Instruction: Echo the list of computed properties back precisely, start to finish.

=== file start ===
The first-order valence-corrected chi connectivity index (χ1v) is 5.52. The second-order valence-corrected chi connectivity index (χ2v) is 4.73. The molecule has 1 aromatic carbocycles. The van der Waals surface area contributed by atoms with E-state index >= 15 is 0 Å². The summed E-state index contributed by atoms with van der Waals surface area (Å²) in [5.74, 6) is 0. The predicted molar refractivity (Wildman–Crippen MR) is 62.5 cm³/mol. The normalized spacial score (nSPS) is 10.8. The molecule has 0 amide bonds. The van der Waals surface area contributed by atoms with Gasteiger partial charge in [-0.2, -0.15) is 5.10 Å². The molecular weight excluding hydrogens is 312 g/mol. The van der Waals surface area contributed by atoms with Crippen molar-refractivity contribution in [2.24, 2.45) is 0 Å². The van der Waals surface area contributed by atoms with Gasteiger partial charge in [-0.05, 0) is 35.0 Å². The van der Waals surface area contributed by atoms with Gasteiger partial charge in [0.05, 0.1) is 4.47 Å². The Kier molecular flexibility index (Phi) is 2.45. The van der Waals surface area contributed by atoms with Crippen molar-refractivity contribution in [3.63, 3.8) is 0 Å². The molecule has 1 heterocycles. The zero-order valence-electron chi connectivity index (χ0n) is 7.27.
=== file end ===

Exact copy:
The first-order valence-corrected chi connectivity index (χ1v) is 5.52. The second-order valence-corrected chi connectivity index (χ2v) is 4.73. The molecule has 1 aromatic carbocycles. The van der Waals surface area contributed by atoms with E-state index >= 15 is 0 Å². The summed E-state index contributed by atoms with van der Waals surface area (Å²) in [5.74, 6) is 0. The predicted molar refractivity (Wildman–Crippen MR) is 62.5 cm³/mol. The normalized spacial score (nSPS) is 10.8. The molecule has 0 amide bonds. The van der Waals surface area contributed by atoms with Gasteiger partial charge in [-0.2, -0.15) is 5.10 Å². The molecular weight excluding hydrogens is 312 g/mol. The van der Waals surface area contributed by atoms with Crippen molar-refractivity contribution in [2.24, 2.45) is 0 Å². The van der Waals surface area contributed by atoms with Gasteiger partial charge in [-0.05, 0) is 35.0 Å². The van der Waals surface area contributed by atoms with Gasteiger partial charge in [0.05, 0.1) is 4.47 Å². The Kier molecular flexibility index (Phi) is 2.45. The van der Waals surface area contributed by atoms with Crippen molar-refractivity contribution in [3.63, 3.8) is 0 Å². The molecule has 1 heterocycles. The zero-order valence-electron chi connectivity index (χ0n) is 7.27.